Unlike storage servers, there are not many options for tape storage systems. I chose the cheapest OEM model at the time, the HP MSL 2024 Tape Library with HP's LTO 6 drive.
A database and search tools for the content of each tape were also deployed. For more information, please refer to the Genetic Analysis Project
In the past, when creating a new virtual machine on a hypervisor, a data store partition was also assigned in addition to the OS disk. This occupied precious SSD space, especially because the actual used space was often far less than what was allocated. Existing technology like Thin Provisioning, in this case, was not effective in efficiently reclaiming space.
Most data storage needs within each virtual machine (VM) can be met with a standard hard disk drive (HDD). So, when a new VM is created on any hypervisor, it is given 16 GB of space for Linux and 40 GB for Windows, which is sufficient for just installing the operating system.
For the data partition, if the application supports Network Attached Storage (NAS), a remote share will be mounted using CIFS utilities. The storage capacity of this share can be adjusted in real-time on the storage system. If the application doesn't support NAS, a disk will be added to it from the hypervisor, which is still hosted on the storage cluster using Network File System (NFS).
This significantly minimizes unused SSD space and enables hosting more virtual machines on the hypervisor. Additionally, migrating virtual machines is no longer a headache as only the operating system disk needs to be migrated. As long as the system can still access the storage cluster, it will resume operation smoothly.
For Domain Users
All of the storage servers were using Windows Server 2019 at the time. Windows may not be the most reliable, but it provides excellent permission controls through Active Directory.
Currently, a 200 GiB personal folder for each member of the research group has been initialized on the storage cluster. This folder is mapped to their account through GPO policy. Whenever they log in to any machine in the domain, their personal folder is always available with a fast speed.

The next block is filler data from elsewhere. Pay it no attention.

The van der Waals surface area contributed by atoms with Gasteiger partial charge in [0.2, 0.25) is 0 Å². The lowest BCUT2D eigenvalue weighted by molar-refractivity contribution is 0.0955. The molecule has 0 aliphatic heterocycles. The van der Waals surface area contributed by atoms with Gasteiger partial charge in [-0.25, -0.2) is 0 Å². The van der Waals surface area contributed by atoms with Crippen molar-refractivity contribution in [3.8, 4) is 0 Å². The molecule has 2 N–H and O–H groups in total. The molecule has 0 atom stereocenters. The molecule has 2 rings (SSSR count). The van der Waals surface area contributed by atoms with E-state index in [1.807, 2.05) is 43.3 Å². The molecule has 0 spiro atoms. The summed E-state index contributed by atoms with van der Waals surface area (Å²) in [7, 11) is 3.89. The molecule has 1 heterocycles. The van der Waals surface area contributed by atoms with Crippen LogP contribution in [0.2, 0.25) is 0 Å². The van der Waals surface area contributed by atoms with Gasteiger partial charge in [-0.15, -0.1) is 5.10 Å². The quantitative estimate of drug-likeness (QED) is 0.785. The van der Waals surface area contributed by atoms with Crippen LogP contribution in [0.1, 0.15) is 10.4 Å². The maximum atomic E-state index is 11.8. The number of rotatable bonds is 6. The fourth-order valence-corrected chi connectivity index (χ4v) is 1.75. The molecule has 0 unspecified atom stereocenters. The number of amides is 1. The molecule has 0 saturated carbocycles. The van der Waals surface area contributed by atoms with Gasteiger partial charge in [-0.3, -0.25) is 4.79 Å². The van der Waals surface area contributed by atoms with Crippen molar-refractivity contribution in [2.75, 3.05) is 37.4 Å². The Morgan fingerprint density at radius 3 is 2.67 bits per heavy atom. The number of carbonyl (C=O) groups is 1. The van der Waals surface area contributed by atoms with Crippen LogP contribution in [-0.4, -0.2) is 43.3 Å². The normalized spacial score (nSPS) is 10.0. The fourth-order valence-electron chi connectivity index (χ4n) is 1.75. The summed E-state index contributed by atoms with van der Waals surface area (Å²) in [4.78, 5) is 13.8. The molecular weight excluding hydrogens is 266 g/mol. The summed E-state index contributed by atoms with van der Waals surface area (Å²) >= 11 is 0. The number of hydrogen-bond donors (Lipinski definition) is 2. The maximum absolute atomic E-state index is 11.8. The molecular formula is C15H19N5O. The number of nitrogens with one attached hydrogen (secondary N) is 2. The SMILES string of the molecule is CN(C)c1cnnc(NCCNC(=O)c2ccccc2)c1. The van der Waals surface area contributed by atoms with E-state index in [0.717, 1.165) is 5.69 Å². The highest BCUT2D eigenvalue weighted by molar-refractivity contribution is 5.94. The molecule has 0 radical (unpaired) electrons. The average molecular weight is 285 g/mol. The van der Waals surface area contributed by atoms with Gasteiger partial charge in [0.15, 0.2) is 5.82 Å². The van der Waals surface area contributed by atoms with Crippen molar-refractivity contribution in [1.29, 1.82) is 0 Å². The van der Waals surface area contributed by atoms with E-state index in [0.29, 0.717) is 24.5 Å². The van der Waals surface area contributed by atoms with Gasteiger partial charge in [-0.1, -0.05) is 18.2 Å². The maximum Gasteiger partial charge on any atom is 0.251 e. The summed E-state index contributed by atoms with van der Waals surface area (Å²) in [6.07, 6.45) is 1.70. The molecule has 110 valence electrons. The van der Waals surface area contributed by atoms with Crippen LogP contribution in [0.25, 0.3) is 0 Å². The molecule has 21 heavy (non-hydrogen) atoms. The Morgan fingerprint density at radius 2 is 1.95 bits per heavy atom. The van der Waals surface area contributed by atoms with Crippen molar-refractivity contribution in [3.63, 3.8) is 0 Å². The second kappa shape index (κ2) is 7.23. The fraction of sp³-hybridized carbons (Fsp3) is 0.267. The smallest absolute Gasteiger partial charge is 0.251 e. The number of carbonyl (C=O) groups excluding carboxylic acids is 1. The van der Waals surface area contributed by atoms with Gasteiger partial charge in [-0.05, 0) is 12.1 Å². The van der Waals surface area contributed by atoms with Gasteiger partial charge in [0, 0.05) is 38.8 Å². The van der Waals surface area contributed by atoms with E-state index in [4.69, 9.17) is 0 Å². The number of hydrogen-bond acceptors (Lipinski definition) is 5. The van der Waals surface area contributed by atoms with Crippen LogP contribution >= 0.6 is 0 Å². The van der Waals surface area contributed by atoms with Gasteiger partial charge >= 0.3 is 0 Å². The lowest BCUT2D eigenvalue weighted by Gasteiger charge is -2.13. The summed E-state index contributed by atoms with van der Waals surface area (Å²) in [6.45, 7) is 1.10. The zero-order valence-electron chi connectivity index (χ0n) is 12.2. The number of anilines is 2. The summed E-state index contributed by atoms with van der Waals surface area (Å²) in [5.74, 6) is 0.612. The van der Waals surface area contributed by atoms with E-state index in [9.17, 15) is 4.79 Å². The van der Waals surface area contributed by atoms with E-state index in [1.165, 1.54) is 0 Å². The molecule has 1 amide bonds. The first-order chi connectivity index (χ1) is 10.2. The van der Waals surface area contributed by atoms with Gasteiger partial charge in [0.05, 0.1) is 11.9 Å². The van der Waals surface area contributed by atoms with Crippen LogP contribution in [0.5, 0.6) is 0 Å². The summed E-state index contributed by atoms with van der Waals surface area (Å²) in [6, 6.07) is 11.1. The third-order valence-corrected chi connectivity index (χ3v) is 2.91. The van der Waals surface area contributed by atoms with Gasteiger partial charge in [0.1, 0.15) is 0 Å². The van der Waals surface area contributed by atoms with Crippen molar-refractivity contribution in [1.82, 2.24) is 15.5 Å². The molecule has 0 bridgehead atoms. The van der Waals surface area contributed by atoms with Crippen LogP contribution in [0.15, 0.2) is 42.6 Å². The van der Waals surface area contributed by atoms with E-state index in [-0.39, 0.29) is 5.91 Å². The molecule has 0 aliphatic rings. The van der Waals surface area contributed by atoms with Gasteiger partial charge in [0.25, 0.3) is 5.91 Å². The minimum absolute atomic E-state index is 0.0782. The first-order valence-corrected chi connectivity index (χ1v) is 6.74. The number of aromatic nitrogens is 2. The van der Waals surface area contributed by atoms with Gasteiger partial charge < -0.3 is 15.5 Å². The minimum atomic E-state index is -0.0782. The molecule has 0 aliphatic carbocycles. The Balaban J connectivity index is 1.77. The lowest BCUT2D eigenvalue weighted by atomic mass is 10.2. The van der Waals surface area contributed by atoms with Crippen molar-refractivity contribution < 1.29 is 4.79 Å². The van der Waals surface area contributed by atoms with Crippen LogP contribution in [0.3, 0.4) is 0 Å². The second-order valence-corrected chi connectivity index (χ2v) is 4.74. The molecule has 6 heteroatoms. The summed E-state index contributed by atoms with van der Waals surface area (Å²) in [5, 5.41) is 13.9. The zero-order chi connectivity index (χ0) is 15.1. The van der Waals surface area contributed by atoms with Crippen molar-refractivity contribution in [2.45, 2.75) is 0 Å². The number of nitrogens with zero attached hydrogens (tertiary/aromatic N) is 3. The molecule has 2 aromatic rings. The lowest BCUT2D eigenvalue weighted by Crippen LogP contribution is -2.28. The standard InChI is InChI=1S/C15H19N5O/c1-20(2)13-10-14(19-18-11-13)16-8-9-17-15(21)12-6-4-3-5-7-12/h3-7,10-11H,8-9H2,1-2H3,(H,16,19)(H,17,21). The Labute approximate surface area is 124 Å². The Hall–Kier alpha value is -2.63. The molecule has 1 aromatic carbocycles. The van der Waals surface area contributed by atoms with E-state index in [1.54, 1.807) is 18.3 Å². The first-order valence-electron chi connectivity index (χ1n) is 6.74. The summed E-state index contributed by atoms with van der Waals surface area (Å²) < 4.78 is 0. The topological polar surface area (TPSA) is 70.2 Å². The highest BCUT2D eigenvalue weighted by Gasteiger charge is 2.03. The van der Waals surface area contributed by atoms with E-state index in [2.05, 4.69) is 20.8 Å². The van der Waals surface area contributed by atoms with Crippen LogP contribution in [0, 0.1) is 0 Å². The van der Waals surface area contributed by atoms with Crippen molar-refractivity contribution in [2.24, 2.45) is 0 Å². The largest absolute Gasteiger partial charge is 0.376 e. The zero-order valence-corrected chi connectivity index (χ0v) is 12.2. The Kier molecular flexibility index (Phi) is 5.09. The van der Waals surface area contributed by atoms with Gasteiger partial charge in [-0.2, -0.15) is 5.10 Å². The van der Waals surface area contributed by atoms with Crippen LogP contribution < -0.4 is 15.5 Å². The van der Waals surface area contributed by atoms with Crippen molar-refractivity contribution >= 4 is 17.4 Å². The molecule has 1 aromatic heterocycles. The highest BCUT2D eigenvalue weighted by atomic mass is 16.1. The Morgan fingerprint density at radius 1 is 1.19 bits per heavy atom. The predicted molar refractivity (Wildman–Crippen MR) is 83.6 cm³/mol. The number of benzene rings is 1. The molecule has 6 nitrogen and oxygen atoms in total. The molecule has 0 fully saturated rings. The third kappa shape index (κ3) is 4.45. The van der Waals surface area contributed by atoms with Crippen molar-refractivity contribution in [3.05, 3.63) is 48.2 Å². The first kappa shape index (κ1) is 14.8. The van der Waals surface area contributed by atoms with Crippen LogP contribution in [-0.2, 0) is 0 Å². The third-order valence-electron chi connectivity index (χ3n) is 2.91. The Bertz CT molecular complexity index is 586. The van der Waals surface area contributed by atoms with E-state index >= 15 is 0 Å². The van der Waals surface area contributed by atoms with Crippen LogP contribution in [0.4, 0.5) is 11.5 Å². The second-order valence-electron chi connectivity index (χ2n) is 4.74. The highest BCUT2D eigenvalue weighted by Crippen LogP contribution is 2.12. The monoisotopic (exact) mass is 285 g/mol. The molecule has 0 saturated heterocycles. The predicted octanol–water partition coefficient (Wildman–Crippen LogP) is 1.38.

For other projects, a dedicated project drive has been initialized and mapped to project members' accounts through the GPO policy.
One advantage of this sharing model is that the capacity for each share is dynamic and can be adjusted in a matter of seconds without dealing with disk partitions. Also, since users rarely use all their available space and the total space for each storage server is huge (65 TiB in the system and 72 TB by disk), we can slightly over-allocate the space for each storage node without any issues.
For most Windows systems, the default domain sharing was used, which was through the SMB 3 protocol.
For general Linux machines, CIFS was used.
For hypervisors, NFS was used as an alternative method of sharing disk space without configuring inside the virtual machine.
For all other scenarios where NAS storage is not supported, iSCSI was used to simulate a real system-level disk.
The 11-HDD RAID 6 array is fast enough for multiple I/O requests, but network speed is limited by the CPU processing each bit before it reaches the faster 40G NIC. RDMA solves this problem, and RoCE (RDMA over Converged Ethernet) was deployed since the network runs on Ethernet instead of Infiniband.
There's limited information online about RDMA/RoCE probably due to it mostly being used in large datacenters or corporate networks managed by professional IT staff. It took me a long time and I've tested multiple combinations of parameters before successfully getting it to work.
Once RDMA is operational, the CPU bottleneck is eliminated and network access for RDMA-supported servers is as fast as local storage.
- Replace the Windows OS with advanced storage solutions like GPFS (General Parallel File System). For more information, please refer to GPFS Project.
- To improve network throughput, Infiniband might be deployed in addition to Ethernet. For more information, please refer to the Infiniband Project.
- A plan is in place to create a full SSD storage system for hypervisors and other applications, aimed at improving SSD utilization. However, this involves a significant restructuring of the entire datacenter and requires further evaluation, so it has not yet become a formal project.